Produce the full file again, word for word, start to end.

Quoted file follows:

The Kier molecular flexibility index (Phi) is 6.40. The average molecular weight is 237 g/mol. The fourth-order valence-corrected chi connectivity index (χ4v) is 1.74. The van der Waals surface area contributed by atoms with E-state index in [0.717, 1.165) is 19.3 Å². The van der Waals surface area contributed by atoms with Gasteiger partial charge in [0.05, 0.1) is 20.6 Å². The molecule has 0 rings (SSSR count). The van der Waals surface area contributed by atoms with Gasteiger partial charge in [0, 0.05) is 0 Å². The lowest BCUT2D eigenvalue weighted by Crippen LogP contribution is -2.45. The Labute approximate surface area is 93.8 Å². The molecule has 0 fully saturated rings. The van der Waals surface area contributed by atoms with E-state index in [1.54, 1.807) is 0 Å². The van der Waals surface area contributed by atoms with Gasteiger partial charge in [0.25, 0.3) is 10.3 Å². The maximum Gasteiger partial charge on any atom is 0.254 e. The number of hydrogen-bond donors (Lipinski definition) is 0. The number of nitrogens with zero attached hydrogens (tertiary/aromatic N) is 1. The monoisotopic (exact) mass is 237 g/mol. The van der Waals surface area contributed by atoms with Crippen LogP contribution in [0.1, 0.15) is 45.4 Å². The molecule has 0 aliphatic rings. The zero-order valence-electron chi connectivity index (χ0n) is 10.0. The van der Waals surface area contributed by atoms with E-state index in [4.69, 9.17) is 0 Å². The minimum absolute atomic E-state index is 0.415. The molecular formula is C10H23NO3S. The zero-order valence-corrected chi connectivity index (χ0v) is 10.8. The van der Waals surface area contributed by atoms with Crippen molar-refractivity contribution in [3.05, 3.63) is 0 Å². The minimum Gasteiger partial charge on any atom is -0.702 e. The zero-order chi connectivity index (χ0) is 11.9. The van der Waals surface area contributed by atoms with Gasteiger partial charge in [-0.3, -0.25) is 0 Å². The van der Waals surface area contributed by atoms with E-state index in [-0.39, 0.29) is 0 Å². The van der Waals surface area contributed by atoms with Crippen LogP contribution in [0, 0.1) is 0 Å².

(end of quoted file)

The Kier molecular flexibility index (Phi) is 6.40. The average molecular weight is 237 g/mol. The fourth-order valence-corrected chi connectivity index (χ4v) is 1.74. The van der Waals surface area contributed by atoms with E-state index in [0.717, 1.165) is 19.3 Å². The van der Waals surface area contributed by atoms with Gasteiger partial charge in [0.05, 0.1) is 20.6 Å². The molecule has 0 rings (SSSR count). The van der Waals surface area contributed by atoms with Gasteiger partial charge in [0, 0.05) is 0 Å². The lowest BCUT2D eigenvalue weighted by Crippen LogP contribution is -2.45. The Labute approximate surface area is 93.8 Å². The molecule has 0 fully saturated rings. The van der Waals surface area contributed by atoms with E-state index in [1.54, 1.807) is 0 Å². The van der Waals surface area contributed by atoms with Gasteiger partial charge in [0.25, 0.3) is 10.3 Å². The maximum Gasteiger partial charge on any atom is 0.254 e. The number of hydrogen-bond donors (Lipinski definition) is 0. The number of nitrogens with zero attached hydrogens (tertiary/aromatic N) is 1. The monoisotopic (exact) mass is 237 g/mol. The van der Waals surface area contributed by atoms with Crippen LogP contribution in [0.1, 0.15) is 45.4 Å². The molecule has 0 aliphatic rings. The zero-order valence-electron chi connectivity index (χ0n) is 10.0. The van der Waals surface area contributed by atoms with E-state index in [4.69, 9.17) is 0 Å². The minimum absolute atomic E-state index is 0.415. The molecular formula is C10H23NO3S. The zero-order valence-corrected chi connectivity index (χ0v) is 10.8. The van der Waals surface area contributed by atoms with Crippen molar-refractivity contribution in [3.05, 3.63) is 0 Å². The minimum Gasteiger partial charge on any atom is -0.702 e. The zero-order chi connectivity index (χ0) is 11.9. The van der Waals surface area contributed by atoms with Gasteiger partial charge in [-0.3, -0.25) is 0 Å². The van der Waals surface area contributed by atoms with E-state index in [-0.39, 0.29) is 0 Å². The van der Waals surface area contributed by atoms with Crippen LogP contribution in [0, 0.1) is 0 Å².